STX reportedly kept marketing costs around $3 million, which checks out considering hardly anyone knew the film was opening. Moreover, Playmobil is relatively unknown compared to a brand like Lego, which Warner Bros. successfully mined into multiple feature films. In hindsight, “Playmobil” hardly stood a chance against “Frozen 2,” Disney’s animated sequel that continues to dazzle the box office in its third weekend of release as it nears the $1 billion mark globally.

“Playmobil” ends 2019 on a sour note for STX, which fielded more misses than hits over the past 11 months. “Hustlers,” “The Upside” and “Countdown” were commercially successful, but “Poms” “UglyDolls,” “Best of Enemies” and “21 Bridges” were all financial flops.

Popular on Variety

More Film

  • Dr. Michael Morbius (Jared Leto) in

    'Morbius,' 'Ghostbusters' Sequel and More Sony Movies Pushed Back to 2021

    Sony Pictures has pushed back many of its major tentpoles — including “Morbius,” “Ghostbusters: Afterlife,” “Uncharted” and “Peter Rabbit 2” — to next year, the studio announced on Monday. Jason Reitman’s “Ghostbusters: Afterlife” has moved from July 10, 2020, to March 5, 2021; Jared Leto’s “Morbius” has been pushed back from July 31, 2020, to [...]

  • Anne Hathaway to Star in 'French

    Film News Roundup: Anne Hathaway Stars in 'French Children Don't Throw Food'

    In today’s film news roundup, Anne Hathaway will portray an American journalist in Paris, blockbuster director Michael Bay signs with Sony Pictures, and “Extra Ordinary” and “The Etruscan Smile” are added to arthouse streaming services. CASTING Anne Hathaway is starring in the movie “French Children Don’t Throw Food,” based on Pamela Druckerman’s autobiographical book, “Bringing [...]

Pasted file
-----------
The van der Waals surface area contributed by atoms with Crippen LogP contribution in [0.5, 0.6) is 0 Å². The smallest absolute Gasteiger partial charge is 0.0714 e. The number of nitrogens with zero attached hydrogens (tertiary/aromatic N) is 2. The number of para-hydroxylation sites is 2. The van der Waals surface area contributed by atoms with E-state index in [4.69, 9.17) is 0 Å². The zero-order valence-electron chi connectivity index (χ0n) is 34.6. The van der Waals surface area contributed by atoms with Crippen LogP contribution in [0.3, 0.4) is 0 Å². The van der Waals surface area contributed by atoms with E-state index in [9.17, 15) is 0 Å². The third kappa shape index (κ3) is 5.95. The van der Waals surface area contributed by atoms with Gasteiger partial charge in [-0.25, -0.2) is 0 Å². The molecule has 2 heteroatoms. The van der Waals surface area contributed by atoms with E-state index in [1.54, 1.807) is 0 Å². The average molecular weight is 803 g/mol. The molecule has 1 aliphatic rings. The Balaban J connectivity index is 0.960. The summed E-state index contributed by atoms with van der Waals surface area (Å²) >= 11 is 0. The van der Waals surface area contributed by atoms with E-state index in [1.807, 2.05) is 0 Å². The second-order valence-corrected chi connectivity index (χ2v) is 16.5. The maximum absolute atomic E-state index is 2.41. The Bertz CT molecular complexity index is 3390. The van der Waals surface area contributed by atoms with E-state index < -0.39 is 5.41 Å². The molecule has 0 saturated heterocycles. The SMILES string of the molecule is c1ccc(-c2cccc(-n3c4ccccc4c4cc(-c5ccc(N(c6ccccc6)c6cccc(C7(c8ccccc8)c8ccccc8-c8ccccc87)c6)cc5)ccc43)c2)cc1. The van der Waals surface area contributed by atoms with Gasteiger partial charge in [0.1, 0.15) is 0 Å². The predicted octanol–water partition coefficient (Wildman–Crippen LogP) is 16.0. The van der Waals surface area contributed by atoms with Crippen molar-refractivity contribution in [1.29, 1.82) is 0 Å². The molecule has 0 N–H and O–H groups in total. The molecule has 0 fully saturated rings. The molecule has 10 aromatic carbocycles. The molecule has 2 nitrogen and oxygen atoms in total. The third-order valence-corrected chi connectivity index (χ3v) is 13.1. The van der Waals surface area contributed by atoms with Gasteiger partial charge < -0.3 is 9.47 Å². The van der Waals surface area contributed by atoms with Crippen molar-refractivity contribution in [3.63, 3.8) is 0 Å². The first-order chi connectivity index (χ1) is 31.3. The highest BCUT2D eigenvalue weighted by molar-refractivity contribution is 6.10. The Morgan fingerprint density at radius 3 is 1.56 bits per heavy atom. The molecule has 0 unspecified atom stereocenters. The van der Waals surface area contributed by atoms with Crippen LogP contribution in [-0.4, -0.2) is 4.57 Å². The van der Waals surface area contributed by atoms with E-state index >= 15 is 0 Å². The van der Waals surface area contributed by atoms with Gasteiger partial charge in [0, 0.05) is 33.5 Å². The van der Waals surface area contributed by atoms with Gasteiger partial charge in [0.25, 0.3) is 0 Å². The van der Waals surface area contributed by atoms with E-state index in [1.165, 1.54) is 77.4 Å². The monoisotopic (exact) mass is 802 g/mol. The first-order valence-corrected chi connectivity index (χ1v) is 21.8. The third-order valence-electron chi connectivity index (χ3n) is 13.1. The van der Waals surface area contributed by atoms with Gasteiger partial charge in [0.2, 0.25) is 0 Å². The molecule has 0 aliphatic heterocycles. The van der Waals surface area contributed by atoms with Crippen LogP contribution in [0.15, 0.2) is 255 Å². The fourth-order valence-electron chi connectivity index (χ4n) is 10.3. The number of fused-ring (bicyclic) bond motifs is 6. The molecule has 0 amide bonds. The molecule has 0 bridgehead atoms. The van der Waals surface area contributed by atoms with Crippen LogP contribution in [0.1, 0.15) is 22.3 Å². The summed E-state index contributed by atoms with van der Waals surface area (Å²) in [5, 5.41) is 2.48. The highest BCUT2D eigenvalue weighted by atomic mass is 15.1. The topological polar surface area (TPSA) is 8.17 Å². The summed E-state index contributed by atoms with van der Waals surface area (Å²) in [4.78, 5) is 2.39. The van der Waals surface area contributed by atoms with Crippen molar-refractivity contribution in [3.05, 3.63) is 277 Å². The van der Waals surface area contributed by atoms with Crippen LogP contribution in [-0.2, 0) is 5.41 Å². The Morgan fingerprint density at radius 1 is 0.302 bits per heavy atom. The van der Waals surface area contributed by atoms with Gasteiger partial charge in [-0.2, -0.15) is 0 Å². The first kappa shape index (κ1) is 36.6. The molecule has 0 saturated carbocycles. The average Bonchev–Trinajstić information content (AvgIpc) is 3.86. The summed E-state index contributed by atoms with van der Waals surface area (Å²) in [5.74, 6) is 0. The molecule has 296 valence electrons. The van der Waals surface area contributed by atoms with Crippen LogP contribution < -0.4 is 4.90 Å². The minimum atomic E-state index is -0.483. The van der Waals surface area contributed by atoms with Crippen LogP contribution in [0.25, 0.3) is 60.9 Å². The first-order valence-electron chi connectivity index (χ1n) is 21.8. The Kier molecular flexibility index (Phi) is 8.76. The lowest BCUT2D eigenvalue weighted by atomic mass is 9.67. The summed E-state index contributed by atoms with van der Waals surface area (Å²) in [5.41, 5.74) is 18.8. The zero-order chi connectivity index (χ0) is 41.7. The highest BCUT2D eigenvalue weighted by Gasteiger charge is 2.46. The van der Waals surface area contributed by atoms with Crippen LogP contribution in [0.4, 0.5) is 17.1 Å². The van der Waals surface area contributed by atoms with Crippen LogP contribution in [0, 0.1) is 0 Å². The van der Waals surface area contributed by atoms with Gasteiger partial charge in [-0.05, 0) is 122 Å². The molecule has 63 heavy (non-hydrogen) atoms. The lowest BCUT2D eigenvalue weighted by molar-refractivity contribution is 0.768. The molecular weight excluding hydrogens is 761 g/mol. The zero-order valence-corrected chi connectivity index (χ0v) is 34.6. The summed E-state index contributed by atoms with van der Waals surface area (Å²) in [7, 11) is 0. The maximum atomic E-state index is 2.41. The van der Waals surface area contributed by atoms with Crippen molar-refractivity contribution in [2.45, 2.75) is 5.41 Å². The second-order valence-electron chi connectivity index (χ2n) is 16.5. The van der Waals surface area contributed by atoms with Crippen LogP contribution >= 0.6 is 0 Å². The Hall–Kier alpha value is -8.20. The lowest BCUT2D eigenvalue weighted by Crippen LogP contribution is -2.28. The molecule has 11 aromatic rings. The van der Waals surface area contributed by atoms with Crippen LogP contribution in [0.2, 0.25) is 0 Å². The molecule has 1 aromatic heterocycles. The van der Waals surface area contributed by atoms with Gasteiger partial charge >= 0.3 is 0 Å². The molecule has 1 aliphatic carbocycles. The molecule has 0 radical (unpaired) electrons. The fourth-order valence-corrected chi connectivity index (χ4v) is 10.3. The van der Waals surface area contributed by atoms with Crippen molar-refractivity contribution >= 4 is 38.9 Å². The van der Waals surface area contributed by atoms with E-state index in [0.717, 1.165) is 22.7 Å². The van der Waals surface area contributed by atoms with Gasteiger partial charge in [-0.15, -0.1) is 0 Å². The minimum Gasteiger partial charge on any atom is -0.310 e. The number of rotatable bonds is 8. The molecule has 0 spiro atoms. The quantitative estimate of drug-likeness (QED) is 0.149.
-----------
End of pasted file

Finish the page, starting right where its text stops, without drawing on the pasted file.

• Empty movie theater

    Cinemark Cuts Employee Wages Temporarily After Coronavirus Closes Theaters

    Cinemark is temporarily reducing wages for all U.S. employees while its theaters remain closed due to the coronavirus pandemic. With these measures, workers salaries will be cut by around 50%. All employees are working reduced hours and will still maintain full benefits. Cinemark’s CEO Mark Zoradi and the board of directors are voluntarily forgoing their [...]

  • Lionsgate

    Lionsgate Layoffs Hit Feature Film Marketing and Distribution Department

    Lionsgate has laid off nearly 20 employees, primarily in its feature film marketing and distribution department, sources tell Variety. The cuts had been in the works for months as part of a restructuring and were not influenced by the coronavirus outbreak, Lionsgate said. No other layoffs are currently planned, and most, but not all, were [...]

  • Visions du Réel Reimagined as Digital

    Switzerland's Visions du Réel Reimagined as Digital Only Event

    Visions du Réel, a film festival in Nyon, Switzerland, has changed the format of its next edition to accommodate the restrictions imposed by the Swiss government in light of the coronavirus pandemic. Originally planned to run from April 24 to May 2, the festival will now be a digital-only event held over a longer period, [...]

  • SAG-AFTRA HQ

    SAG-AFTRA Announces Dues Extension Program for Members During Coronavirus Pandemic

    SAG-AFTRA has developed a program to provide dues relief for SAG-AFTRA members during the Covid-19 pandemic with an extension of the May 1 deadline. “Members experiencing financial hardship resulting from work stoppages related to Covid-19 will be granted a due date extension and an installment plan for those payments,” the union said. “As part of [...]

  • Studio Babelsberg

    Terminated 'Matrix 4,' 'Uncharted' Film Crews Demand Help From Studio Babelsberg

    Germany’s Studio Babelsberg is seeking to find a settlement with hundreds of film crew members following the shutdown earlier this month of Warner Bros.’ “The Matrix 4” and Sony Pictures’ “Uncharted” amid the coronavirus outbreak. The production stop has left many independent film crew members without pay and more than 300 have formed a working [...]

More From Our Brands

Access exclusive content